Hi folks! From the Antarctic desert to the urban jungle, our third special guest takes us now to New York, NY, and Mid-Manhattan Library for another fantastic guest post, this time from Thomas Knowlton of the NYPL. Thanks Thomas!
One of the most exciting aspects of International Games Day (IGD) is the way in which it promotes game literacy and invites library patrons to join the conversation about games. At Mid-Manhattan Library, the day-long celebration is an opportunity for patrons to experience a new board game they’ve never played, try out a Playstation 3 or Steam for the first time, or even discuss synaesthesia in video games. This led me to wonder, “How could the public library provide a forum year-round for exploring and discussing games?”
In April 2012, I launched the NYPLarcade series at Mid-Manhattan Library, beginning with a four-week program highlighting the games of designer Jenova Chen, Creative Director at thatgamecompany. Chen had just released Journey, a downloadable title for the Playstation Network. Each event included a short 5 to 10 minute introduction of the game, as well as an opportunity for participants to the play the title, followed by a 15 to 20 minute guided discussion. Many of our discussions focused on Ian Bogost’s incisive article for the Atlantic, A Portrait of the Artist as a Game Studio, and Jenova Chen’s fascination with Hungarian psychologist Mihaly Csikszentmihalyi’s concept of flow.
Atmospheric horror in spooky fairy story LIMBO (Playdead, 2010)
For the next program, Horror Games, I focused on a variety of horror-themed video games, including Playdead’s LIMBO (a Danish game inspired by Astrid Lindgren’s The Brothers Lionheart and Tove Jansson’s Moomin series), and experimental, free-to-download games like Slender: The Eight Pages, Hide, and SCP-087. Focusing on a genre allowed the discussions to consider related media: the Lindgren book mentioned above, horror movies, and internet lore such as “creepypasta” and the SCP Foundation.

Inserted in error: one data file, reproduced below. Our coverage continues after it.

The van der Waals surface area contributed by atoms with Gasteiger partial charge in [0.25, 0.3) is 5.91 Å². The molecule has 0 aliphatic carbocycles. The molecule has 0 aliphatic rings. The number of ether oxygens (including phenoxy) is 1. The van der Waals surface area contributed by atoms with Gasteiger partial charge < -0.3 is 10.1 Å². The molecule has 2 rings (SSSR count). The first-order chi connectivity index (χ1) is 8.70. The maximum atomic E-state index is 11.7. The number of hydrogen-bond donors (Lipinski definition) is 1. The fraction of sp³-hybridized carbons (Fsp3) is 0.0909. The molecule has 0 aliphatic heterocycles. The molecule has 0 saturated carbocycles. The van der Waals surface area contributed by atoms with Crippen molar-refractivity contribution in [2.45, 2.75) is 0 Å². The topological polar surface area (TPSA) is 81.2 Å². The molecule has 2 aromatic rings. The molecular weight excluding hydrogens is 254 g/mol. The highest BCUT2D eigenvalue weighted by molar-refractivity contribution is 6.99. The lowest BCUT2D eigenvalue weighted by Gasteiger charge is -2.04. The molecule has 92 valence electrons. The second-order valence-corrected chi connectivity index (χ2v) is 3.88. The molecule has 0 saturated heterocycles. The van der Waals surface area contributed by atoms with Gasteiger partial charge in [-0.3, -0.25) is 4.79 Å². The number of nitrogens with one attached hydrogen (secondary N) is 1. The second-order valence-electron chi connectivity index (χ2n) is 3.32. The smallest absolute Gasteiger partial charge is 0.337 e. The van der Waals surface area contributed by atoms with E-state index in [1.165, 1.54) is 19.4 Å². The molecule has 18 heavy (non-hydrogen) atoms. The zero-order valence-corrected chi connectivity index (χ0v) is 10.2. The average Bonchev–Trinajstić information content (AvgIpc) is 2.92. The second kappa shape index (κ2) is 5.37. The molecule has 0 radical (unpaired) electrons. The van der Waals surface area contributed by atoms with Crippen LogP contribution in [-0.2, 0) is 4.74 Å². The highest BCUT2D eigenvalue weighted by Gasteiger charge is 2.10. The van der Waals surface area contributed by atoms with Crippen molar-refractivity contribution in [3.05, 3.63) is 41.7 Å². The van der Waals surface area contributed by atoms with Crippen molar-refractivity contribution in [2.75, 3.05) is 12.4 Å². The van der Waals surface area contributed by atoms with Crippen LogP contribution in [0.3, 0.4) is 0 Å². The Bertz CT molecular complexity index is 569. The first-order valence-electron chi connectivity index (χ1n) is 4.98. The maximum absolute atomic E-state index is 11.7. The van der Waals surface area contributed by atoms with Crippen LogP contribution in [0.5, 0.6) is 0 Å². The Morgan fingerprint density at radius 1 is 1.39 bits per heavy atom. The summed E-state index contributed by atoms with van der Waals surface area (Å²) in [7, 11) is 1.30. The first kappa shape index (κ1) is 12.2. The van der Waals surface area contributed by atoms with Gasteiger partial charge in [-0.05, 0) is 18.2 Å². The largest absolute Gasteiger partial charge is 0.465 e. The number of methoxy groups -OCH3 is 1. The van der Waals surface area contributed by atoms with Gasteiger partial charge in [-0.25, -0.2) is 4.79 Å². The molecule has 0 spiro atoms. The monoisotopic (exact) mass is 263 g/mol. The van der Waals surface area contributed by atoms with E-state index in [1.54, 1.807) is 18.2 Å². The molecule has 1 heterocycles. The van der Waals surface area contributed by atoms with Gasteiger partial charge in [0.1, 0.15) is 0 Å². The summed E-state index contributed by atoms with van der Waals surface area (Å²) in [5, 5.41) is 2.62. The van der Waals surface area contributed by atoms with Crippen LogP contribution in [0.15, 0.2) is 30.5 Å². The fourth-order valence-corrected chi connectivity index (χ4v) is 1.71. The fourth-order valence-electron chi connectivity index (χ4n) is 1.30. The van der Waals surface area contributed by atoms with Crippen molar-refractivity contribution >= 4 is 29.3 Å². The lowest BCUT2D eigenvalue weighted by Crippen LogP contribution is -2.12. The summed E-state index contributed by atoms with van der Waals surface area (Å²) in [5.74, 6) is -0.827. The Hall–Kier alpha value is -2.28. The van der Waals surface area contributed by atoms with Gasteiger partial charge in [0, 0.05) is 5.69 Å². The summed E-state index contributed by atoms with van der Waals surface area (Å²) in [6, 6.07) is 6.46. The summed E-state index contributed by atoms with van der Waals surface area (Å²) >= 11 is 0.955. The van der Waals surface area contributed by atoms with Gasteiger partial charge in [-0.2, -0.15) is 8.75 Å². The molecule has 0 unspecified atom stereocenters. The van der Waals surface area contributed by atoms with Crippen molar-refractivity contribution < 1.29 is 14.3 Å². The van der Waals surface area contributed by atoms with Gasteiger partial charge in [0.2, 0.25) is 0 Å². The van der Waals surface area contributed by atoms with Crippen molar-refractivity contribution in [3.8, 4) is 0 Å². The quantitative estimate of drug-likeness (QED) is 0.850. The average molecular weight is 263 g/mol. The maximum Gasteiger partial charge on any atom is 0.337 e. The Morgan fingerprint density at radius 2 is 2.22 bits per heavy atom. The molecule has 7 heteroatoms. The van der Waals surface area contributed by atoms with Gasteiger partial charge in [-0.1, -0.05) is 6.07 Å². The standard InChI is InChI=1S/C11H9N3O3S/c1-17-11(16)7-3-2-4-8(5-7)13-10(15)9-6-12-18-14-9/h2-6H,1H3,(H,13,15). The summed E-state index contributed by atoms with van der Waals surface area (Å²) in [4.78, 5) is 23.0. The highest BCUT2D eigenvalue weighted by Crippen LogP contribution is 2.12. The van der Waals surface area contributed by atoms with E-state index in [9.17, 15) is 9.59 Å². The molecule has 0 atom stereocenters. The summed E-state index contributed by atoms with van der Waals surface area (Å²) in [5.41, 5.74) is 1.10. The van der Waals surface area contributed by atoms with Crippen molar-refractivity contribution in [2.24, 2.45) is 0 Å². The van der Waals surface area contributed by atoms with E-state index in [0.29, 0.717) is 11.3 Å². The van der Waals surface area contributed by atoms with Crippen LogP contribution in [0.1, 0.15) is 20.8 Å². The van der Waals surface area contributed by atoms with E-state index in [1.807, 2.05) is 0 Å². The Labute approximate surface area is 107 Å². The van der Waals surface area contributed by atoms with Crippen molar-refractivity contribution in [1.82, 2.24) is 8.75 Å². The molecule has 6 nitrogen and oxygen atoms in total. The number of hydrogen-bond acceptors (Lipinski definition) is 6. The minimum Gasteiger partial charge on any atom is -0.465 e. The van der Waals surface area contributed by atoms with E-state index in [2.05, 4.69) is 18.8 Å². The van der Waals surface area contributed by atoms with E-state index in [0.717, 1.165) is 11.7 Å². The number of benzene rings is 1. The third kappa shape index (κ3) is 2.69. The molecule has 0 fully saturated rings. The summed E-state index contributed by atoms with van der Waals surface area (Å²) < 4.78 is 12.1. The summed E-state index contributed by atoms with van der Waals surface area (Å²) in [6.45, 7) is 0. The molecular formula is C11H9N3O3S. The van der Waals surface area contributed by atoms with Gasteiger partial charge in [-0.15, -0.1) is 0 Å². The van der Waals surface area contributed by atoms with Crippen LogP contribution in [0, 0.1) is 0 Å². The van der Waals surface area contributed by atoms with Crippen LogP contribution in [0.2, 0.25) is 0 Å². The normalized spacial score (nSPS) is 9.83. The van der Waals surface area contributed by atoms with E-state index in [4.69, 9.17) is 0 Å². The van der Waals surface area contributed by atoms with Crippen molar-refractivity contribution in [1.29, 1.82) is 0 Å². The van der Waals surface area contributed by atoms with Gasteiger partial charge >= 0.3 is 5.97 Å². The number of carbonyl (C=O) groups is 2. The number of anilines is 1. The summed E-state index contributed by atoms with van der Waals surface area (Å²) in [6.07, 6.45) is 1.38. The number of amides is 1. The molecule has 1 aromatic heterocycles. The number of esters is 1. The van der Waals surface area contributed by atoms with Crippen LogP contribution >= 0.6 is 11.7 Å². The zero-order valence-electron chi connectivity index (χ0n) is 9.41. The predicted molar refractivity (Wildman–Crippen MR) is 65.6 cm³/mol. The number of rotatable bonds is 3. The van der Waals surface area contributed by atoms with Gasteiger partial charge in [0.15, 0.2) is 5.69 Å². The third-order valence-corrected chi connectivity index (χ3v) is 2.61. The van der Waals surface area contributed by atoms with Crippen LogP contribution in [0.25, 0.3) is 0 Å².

International Games Day 2012 was a great opportunity to build on the video game programming the Library hosted over the year and promote upcoming NYPLarcade events as well. Last year we expanded our schedule and offered a rotating program of four music-themed video games throughout the afternoon—ranging from rhythm game Rock Band Blitz to synaesthetic racer Dyad. One of the highlights of the event was talking with participants about the selected titles and about games and gaming platforms in general: “What other synaesthetic games have you played?” “I’m actually designing a game with similar mechanics to BIT.TRIP BEAT.” “On which console is Rez available?”
Ambient landscape exploration in Proteus by Ed Key & David Kanaga (2013)
After IGD, I was eagerly reading through many of the year-end gaming lists, which inspired the idea for the NYPLarcade 2012 Video Game Showcase—a series of events featuring six video game titles from 2012 that were not covered by NYPLarcade that year. The Showcase highlighted some of my favorite games from the past year—prominent independent releases like Papo & Yo and Sound Shapes, along with smaller, inventive titles like Super Hexagon, Dys4ia, and Proteus. The series drew a lot of attention to the curatorial aspect of library game programs—many of the participants mentioned they had been meaning to play titles like FTL: Faster Than Light and Hotline Miami, but the Library provided them with the opportunity to try them out. Polygon, the video game news site, posted a great article about both the Showcase and NYPLarcade titled “New York Public Library Adds Video Games to its Film and Book Discussion Groups”.